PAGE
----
A defeat at Chelsea and a draw at Nottingham Forest was followed by three consecutive wins against West Ham, Coventry and Everton as Middlesbrough set their sights on the top end of the table, though it proved to be little more than a false dawn as eight defeats in 12 quickly dampened the early season optimism.
A victory over Everton proved to be the only highlight of a bleak mid-winter for Boro though without doubt the turning point of the campaign came just before Christmas when they failed to fulfil a fixture against Blackburn due to a bout of illness; a no-show which resulted in a three point deduction which they never really recovered from.
Four straight wins in March, along with the signings of Gianluca Festa and Mark Schwarzer who would go on to be stalwarts at the club, provided hope that there might be an end-of-season recovery while Middlesbrough actually only lost two further games; but a total of 16 defeats would ultimately be their downfall.
Distraction came in the form of two epic cup runs which secured Wembley appearances in both the FA Cup and the League Cup, but relegation was confirmed on the final day of the season after a draw with Leeds - the three points they were deducted would ultimately be the difference between staying up and going down.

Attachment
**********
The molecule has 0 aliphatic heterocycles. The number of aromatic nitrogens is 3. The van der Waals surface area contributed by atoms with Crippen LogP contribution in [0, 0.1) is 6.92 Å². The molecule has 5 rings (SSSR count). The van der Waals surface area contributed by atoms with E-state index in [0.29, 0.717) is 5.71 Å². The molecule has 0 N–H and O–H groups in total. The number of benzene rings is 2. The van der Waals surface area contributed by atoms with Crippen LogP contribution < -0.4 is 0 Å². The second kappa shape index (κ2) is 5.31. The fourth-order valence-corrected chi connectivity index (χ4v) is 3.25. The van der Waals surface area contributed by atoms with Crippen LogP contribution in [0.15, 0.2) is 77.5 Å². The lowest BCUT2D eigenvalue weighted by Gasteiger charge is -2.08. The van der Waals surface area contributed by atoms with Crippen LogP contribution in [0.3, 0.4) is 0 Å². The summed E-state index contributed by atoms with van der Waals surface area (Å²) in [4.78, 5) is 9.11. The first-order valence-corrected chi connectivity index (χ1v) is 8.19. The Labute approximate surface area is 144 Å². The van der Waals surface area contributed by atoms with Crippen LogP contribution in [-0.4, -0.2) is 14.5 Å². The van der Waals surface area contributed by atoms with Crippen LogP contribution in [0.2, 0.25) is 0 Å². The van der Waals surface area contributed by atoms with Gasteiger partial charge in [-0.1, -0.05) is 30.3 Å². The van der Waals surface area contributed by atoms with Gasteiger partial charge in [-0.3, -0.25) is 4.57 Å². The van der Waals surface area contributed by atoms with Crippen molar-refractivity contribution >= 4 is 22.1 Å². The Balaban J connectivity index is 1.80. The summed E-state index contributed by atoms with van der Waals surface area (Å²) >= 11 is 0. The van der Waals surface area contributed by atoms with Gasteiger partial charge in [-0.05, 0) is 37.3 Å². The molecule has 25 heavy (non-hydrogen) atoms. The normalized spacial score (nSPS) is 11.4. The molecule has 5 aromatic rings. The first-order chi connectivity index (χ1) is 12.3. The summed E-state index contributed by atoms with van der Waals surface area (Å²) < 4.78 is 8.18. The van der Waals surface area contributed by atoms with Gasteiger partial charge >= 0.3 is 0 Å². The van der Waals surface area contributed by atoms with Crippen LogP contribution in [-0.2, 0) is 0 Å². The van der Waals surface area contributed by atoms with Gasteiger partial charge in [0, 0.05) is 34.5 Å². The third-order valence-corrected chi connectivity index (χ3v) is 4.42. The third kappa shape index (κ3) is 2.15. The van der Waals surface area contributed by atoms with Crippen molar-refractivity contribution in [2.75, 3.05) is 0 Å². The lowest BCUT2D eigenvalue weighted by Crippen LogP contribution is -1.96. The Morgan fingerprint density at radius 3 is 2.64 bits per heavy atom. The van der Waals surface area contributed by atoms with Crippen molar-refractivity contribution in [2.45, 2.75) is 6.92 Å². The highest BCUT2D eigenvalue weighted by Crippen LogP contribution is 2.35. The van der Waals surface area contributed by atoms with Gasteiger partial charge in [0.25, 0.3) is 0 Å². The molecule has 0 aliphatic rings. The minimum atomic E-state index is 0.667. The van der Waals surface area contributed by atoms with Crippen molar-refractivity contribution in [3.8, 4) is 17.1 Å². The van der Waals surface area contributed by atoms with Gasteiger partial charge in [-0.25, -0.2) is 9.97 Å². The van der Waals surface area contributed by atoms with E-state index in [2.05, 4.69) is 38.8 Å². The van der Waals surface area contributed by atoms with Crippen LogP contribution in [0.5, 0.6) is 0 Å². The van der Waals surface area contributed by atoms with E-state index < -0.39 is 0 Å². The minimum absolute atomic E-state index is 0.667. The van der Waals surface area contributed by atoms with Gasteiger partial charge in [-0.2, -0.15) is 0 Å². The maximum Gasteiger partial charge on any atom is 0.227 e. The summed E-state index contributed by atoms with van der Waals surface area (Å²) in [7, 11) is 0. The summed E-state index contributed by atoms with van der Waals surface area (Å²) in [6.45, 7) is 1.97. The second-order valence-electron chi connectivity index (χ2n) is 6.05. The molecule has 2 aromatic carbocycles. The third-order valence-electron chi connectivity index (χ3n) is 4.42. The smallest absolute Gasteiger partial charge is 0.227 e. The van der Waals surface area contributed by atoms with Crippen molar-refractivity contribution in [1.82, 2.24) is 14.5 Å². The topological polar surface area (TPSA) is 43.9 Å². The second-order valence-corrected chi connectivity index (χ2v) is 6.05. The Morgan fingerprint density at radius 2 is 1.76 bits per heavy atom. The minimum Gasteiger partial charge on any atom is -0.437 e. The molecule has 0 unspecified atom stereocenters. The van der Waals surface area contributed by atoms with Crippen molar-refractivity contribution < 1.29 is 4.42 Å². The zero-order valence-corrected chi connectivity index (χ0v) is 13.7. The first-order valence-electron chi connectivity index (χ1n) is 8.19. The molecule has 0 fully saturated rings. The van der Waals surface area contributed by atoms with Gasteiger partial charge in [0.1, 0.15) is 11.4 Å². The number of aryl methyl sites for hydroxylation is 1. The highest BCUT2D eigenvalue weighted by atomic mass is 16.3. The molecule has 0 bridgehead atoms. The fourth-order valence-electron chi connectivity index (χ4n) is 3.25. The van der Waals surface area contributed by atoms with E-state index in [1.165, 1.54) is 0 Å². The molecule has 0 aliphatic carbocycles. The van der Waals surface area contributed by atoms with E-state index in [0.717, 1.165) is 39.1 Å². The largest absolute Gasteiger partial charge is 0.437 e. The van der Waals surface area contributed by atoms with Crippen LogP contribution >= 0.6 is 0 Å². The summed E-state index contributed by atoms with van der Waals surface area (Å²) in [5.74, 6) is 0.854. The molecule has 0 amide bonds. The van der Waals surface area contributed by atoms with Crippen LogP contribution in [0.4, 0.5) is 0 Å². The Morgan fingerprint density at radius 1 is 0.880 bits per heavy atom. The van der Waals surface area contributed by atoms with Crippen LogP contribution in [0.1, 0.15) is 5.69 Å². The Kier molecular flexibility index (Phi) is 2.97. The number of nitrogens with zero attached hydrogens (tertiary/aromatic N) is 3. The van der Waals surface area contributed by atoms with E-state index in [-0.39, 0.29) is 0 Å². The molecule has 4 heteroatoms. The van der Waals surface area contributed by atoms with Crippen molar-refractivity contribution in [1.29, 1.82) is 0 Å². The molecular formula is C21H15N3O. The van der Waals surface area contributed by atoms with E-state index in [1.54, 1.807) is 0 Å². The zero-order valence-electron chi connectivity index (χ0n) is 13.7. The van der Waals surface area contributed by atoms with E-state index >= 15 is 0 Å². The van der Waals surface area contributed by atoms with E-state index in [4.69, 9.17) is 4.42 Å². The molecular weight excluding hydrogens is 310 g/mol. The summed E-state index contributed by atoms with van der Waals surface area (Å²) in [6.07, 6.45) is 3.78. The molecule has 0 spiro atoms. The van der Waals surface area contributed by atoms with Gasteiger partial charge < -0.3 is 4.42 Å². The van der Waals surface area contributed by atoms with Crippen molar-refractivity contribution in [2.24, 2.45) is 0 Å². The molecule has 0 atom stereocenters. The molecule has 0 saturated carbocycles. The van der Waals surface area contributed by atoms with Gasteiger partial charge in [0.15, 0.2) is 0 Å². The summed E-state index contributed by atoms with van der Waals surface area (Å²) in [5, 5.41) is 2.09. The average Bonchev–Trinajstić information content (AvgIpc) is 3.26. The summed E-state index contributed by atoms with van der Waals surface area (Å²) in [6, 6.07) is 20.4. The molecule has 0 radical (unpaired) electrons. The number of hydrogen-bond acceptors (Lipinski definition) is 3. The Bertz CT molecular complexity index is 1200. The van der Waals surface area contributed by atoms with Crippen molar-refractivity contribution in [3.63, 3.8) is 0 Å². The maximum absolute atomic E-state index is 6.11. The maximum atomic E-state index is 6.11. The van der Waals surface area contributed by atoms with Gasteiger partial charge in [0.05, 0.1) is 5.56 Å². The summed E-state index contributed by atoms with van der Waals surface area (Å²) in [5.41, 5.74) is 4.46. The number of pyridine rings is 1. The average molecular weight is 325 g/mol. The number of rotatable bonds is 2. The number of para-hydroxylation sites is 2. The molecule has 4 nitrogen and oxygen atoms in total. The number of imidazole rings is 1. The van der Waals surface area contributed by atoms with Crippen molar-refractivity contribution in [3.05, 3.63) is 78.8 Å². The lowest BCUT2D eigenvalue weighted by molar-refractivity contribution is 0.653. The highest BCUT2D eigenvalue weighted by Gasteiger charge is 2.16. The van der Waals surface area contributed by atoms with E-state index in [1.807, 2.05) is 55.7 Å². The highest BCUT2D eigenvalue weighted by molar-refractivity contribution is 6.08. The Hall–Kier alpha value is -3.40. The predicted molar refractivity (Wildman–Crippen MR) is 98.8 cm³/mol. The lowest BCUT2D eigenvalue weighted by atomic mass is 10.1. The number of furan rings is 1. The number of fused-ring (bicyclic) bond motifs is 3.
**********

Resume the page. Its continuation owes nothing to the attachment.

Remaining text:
However, it wasn’t necessarily what Middlesbrough did on the pitch that Robson’s side would be remembered for, or even the glamour of two cup final appearances, it was the fact that they offered genuine belief to teams outside of the elite group at the time that they too could eat at the top table.
Middlesbrough’s “Foreign Legion” had thrilled crowds up and down the country with their cavalier approach while playing without fear against some of the biggest names around and proving they could mix it with the best as the goals of Ravanelli, the trickery of Emerson and Juninho ensured a memorable nine months for those fortunate enough to follow them.
The debate as to whether such signings are good for the domestic game continues to rumble on, but what Middlesbrough did do back in the mid-1990s was give clubs of all sizes the hope and belief that it could one day be their year while ensuring that English football would be the number one destination for the very best players on the planet for the next three decades.